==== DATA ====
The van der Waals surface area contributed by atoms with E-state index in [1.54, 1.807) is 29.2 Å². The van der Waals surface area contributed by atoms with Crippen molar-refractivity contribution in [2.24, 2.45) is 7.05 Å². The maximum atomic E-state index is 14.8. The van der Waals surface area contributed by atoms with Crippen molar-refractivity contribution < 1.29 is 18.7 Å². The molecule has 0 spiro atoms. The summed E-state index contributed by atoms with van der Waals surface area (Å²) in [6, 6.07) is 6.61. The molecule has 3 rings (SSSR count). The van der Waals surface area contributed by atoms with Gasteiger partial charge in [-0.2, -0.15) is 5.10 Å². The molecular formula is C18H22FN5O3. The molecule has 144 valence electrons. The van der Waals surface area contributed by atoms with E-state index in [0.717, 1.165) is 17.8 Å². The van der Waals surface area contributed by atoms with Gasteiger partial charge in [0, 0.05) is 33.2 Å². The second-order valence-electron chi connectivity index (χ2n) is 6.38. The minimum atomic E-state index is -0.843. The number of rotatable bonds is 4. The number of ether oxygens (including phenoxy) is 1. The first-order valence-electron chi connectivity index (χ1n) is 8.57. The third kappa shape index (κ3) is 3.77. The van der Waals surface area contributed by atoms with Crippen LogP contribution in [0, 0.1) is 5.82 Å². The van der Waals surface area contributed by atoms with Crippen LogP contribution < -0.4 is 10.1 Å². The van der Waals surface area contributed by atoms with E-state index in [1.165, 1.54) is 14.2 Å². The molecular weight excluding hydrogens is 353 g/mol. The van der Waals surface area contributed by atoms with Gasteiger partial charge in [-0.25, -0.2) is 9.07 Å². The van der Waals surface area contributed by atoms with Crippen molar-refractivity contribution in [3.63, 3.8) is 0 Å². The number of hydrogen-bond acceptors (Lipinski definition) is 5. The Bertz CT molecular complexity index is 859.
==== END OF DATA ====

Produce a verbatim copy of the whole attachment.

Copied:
The van der Waals surface area contributed by atoms with E-state index in [1.54, 1.807) is 29.2 Å². The van der Waals surface area contributed by atoms with Crippen molar-refractivity contribution in [2.24, 2.45) is 7.05 Å². The maximum atomic E-state index is 14.8. The van der Waals surface area contributed by atoms with Crippen molar-refractivity contribution < 1.29 is 18.7 Å². The molecule has 0 spiro atoms. The summed E-state index contributed by atoms with van der Waals surface area (Å²) in [6, 6.07) is 6.61. The molecule has 3 rings (SSSR count). The van der Waals surface area contributed by atoms with Gasteiger partial charge in [-0.2, -0.15) is 5.10 Å². The molecular formula is C18H22FN5O3. The molecule has 144 valence electrons. The van der Waals surface area contributed by atoms with E-state index in [0.717, 1.165) is 17.8 Å². The van der Waals surface area contributed by atoms with Gasteiger partial charge in [0, 0.05) is 33.2 Å². The second-order valence-electron chi connectivity index (χ2n) is 6.38. The minimum atomic E-state index is -0.843. The number of rotatable bonds is 4. The number of ether oxygens (including phenoxy) is 1. The first-order valence-electron chi connectivity index (χ1n) is 8.57. The third kappa shape index (κ3) is 3.77. The van der Waals surface area contributed by atoms with Crippen LogP contribution in [0, 0.1) is 5.82 Å². The van der Waals surface area contributed by atoms with Crippen LogP contribution < -0.4 is 10.1 Å². The van der Waals surface area contributed by atoms with E-state index in [1.165, 1.54) is 14.2 Å². The molecular weight excluding hydrogens is 353 g/mol. The van der Waals surface area contributed by atoms with Gasteiger partial charge in [-0.25, -0.2) is 9.07 Å². The van der Waals surface area contributed by atoms with Crippen molar-refractivity contribution in [3.63, 3.8) is 0 Å². The number of hydrogen-bond acceptors (Lipinski definition) is 5. The Bertz CT molecular complexity index is 859.